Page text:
Cash Basis Accounting

Part of the problem that worker cooperatives face is an accounting system that is built under the flawed assumptions of modern finance. Under Generally Accepted Accounting Principles (GAAP) there are two methods that are used for reporting, cash basis and accrual accounting. The use of cash basis accounting is limited to small businesses who can choose which method to use.

Accrual accounting causes worker cooperatives to conduct transactions such as patronage distributions and member buy-outs, based on future events that have not yet occurred. This can result in over payment in cases where the assumed events do not happen as expected.

Cash Basis, Accrual, or Both?

For most businesses the stated earnings and assets will be higher based on accrual accounting than cash basis accounting. Cash basis accounting will typically be the more conservative statement of the condition of the business. There can be exceptions where cash basis accounting is less conservative. For example, when there is a large volume of unpaid invoices (which will not show up on the balance sheet), or when a lot of inventory is advanced to the firm (which shows up as an asset of the firm).

The timing of transactions matter in a worker cooperative because patronage (earnings) payments and internal capital account payouts from member departure depend on the current state of the cooperative. It is therefore important that the accounting methodology accurately reflect the current state and not include assumptions about future performance.

Since cash basis accounting provides an accurate statement of the current assets of the coop it should be used for transactions involving investments and earnings. A departing member should be paid out based on what already transpired, not what is expected to happen. This will prevent losses from being transferred between coop members without cause.

However, a number of decisions will be made by current members that will not have an impact until after they leave. For example the decision to purchase of inventory which is expected to be sold after a member leaves. In this case accrual accounting provides a view of what is expected to happen.

The solution is to distribute patronage or pay out departing members in the current period based on cash basis accounting, but give them future claim based on the difference between the cash basis and accrual accounting value. That future claim will be paid if and when the events assumed under accrual accounting transpire. And if the events do not take place that future claim is lost.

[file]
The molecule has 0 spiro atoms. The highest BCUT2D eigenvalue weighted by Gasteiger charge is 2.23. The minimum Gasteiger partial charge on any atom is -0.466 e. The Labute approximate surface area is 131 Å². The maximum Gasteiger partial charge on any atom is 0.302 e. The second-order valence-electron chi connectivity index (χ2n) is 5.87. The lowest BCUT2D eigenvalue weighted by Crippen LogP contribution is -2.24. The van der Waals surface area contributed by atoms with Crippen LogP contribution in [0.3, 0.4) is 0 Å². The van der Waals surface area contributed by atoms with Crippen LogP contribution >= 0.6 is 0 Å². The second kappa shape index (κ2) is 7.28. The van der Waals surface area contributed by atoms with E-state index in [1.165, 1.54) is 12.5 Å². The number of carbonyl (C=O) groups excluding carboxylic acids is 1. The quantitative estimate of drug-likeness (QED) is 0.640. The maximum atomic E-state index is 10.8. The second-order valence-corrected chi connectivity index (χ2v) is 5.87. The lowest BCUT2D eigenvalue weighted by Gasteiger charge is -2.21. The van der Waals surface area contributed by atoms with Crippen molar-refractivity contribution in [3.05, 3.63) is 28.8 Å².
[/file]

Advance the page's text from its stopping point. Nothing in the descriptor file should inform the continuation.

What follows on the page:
In the case where the cash basis value is larger than the accrual value, the accrual value should be used with no future claim to the member.

This would be useful in situations such as the collapse of the dot com bubble, when many invoices from internet companies ended up not being paid. This payout solution would prevent members of a worker cooperative from being paid patronage (or their buy out) based on the assumption that those invoices would result in payments. They would only receive additional compensation once those payments came through.

The initial cash basis transaction plus deferred accrual claim will prevent losses from being transferred between members unfairly during routine transactions. It will also alleviate the time horizon problem cause by member planning to departure who will not want to make decisions that might increase long term earnings if there is no (or negative) immediate effect.

Accounting Summary

To modify the accounting so it is suitable for worker cooperatives:

  • Eliminate intangible and fictitious assets from the balance sheet.
  • Value all assets at their fair market value (No accounting cost principle, no held to maturity)
  • Conduct transactions based on cash basis accounting with at potential future claim based on accrual accounting.

The proposed solution outlined above is a bit of a hack using the available accounting tools. The larger problem of properly compensating members for decisions that may be good or bad, and perhaps later modified, is not trivial. This if further complicated when with the future implementation can be effective or ineffective. Attempting to solve that issue will require a substantialĀ rebuilding of accounting model under a different set of assumptions. That will be a major task, and likely one that is of interest to the broader coop community.